Wilms' tumor transcription factor-1 (Wt1) was expressed in proepicardial, primitive epicardial and subepicardial cells. Wt1 immunoreactivity displayed a sharp gradient from the strongest staining found in proepicardial, epicardial, and outer subepicardial cells (i.e., those cells closer to the epicardial epithelium) to the weak staining found in the inner subepicardial cells closer to the myocardium (Fig. 6A–C). Using the quail vascular marker QH1 for colocalization, a significant number of subepicardial coronary angioblasts were found to express Wt1. Wt1 expression was obvious in both single and clustered angioblasts (Fig. 6B,C), whereas only traces of Wt1 expression were found in differentiated coronary endothelial linings, suggesting a down-regulation in the expression of the protein as the differentiation of coronary endothelium proceeded (Fig. 6B–D). The endothelium of those vessels with a forming media did not show Wt1 expression. However, perivascular cells of the blood vessel wall displayed a strong Wt1 immunoreactivity (Fig. 6D).
Intramyocardial single Wt1/QH1-positive cells were present in compact layer of the ventricle (but not in the atrium) starting at HH25. These cells were not in direct contact with the developing subepicardial vascular capillary plexus, as shown by the study of confocal serial sections (Fig. 5C).
It is evident that coronary development is strongly influenced by the epicardial origin of the coronary cell lineages from the coelomic epithelial cells of the proepicardium and the epicardium (Pérez-Pomares et al.,2002a, b; Wessels and Pérez-Pomares,2004). In this context, it is worthy to emphasize the special nature of the epicardium compared with other coelomic epithelia. All the developing visceral primordia (lungs, liver, kidneys, gonads, spleen, etc.) are covered ab initio by the coelomic epithelium and its associated (splanchnopleural) mesenchyme. The heart, however, is a direct derivative of the coelomic epithelium itself and, therefore is not originally covered by a mesothelial lining. The proepicardial transfer from the coelomic wall to the myocardial surface (an event common to all the vertebrate models hitherto studied) must be regarded as a developmental innovation to provide splanchnopleural mesoderm to the myocardial layers, which, at these embryonic stages, lack it (Pérez-Pomares and Muñoz-Chápuli,2002). This mesodermal mesenchymal supply is critical to provide the heart with vascular and connective tissue progenitor cells. It is possible that the specific nature of the cardiac (coronary) angioblasts can be attributed to this specific origin, but it is also possible that somehow “hidden” properties of embryonic visceral vasculogenesis become more “visible” in the heart, due to the late stage of differentiation of the cardiac angioblasts. Thus, some of the features of the cardiac angioblasts (for example Wt1 expression) would perhaps be attributable only to the timing of their differentiation rather than to an intrinsic property of these cells.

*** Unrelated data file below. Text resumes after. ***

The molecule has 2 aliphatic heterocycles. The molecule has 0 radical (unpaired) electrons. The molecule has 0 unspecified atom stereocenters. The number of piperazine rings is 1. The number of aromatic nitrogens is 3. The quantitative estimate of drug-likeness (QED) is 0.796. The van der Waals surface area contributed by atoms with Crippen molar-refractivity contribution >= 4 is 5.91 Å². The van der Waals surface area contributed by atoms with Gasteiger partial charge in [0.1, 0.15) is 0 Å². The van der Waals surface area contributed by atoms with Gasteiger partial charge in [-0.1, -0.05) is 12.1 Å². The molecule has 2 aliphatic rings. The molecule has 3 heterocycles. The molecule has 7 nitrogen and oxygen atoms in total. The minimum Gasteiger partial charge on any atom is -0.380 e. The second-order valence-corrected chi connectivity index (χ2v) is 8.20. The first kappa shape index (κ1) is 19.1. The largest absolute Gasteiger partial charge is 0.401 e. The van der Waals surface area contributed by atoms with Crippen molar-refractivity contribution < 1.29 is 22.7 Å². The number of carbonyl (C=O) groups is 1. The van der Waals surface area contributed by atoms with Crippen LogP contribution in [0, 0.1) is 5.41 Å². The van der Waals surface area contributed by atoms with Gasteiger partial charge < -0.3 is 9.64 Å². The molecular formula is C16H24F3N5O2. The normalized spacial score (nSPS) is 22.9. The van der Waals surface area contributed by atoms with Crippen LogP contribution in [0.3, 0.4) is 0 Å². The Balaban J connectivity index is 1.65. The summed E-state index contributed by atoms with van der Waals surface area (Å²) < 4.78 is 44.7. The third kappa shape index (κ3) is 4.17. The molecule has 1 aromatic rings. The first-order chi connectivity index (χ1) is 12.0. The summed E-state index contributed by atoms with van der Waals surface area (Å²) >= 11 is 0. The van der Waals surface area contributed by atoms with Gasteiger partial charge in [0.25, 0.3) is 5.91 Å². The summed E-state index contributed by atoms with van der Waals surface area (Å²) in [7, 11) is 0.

The proepicardium has been reported to have an obvious cardiac vascular potential in vivo. By using different cell tracing methods combined with in ovo transplantations, it was demonstrated that proepicardial tissue significantly contributes to coronary blood vessel development (Mikawa and Fischman,1992; Pérez-Pomares et al.,1998a; Männer,1999), but these studies could not determine whether the vasculogenic abilities of proepicardial cells strictly depend on a myocardial signal (being, therefore, restricted to heart territories), or whether the proepicardium is also sensitive to triggering signals from other tissues. Finally, we did not know if coronary vasculogenesis (from angioblast differentiation to endothelial tube formation) could also take place in vitro. To clarify all these points, we have analyzed the vascular properties of proepicardial cells from the point of view of their ability to differentiate into angioblasts and their competence to undergo vasculogenesis, both in vivo and in vitro.